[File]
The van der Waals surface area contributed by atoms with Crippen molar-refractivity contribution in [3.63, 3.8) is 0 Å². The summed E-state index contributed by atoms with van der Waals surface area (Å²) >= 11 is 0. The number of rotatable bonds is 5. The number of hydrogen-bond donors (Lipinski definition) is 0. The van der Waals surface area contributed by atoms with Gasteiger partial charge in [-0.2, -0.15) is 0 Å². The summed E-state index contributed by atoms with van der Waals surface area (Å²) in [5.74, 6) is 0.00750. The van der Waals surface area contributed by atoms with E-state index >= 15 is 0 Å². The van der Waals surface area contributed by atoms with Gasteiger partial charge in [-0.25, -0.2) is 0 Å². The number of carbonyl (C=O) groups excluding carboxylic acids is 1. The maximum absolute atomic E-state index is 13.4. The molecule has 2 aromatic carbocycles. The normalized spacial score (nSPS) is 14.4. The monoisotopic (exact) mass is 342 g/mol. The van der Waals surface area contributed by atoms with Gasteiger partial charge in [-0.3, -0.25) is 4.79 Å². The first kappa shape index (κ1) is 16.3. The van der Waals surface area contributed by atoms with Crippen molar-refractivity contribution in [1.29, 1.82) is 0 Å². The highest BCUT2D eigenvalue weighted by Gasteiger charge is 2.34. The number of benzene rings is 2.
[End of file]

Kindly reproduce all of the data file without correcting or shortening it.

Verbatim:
The van der Waals surface area contributed by atoms with Crippen molar-refractivity contribution in [3.63, 3.8) is 0 Å². The summed E-state index contributed by atoms with van der Waals surface area (Å²) >= 11 is 0. The number of rotatable bonds is 5. The number of hydrogen-bond donors (Lipinski definition) is 0. The van der Waals surface area contributed by atoms with Gasteiger partial charge in [-0.2, -0.15) is 0 Å². The summed E-state index contributed by atoms with van der Waals surface area (Å²) in [5.74, 6) is 0.00750. The van der Waals surface area contributed by atoms with E-state index >= 15 is 0 Å². The van der Waals surface area contributed by atoms with Gasteiger partial charge in [-0.25, -0.2) is 0 Å². The number of carbonyl (C=O) groups excluding carboxylic acids is 1. The maximum absolute atomic E-state index is 13.4. The molecule has 2 aromatic carbocycles. The normalized spacial score (nSPS) is 14.4. The monoisotopic (exact) mass is 342 g/mol. The van der Waals surface area contributed by atoms with Gasteiger partial charge in [-0.3, -0.25) is 4.79 Å². The first kappa shape index (κ1) is 16.3. The van der Waals surface area contributed by atoms with Crippen molar-refractivity contribution in [1.29, 1.82) is 0 Å². The highest BCUT2D eigenvalue weighted by Gasteiger charge is 2.34. The number of benzene rings is 2.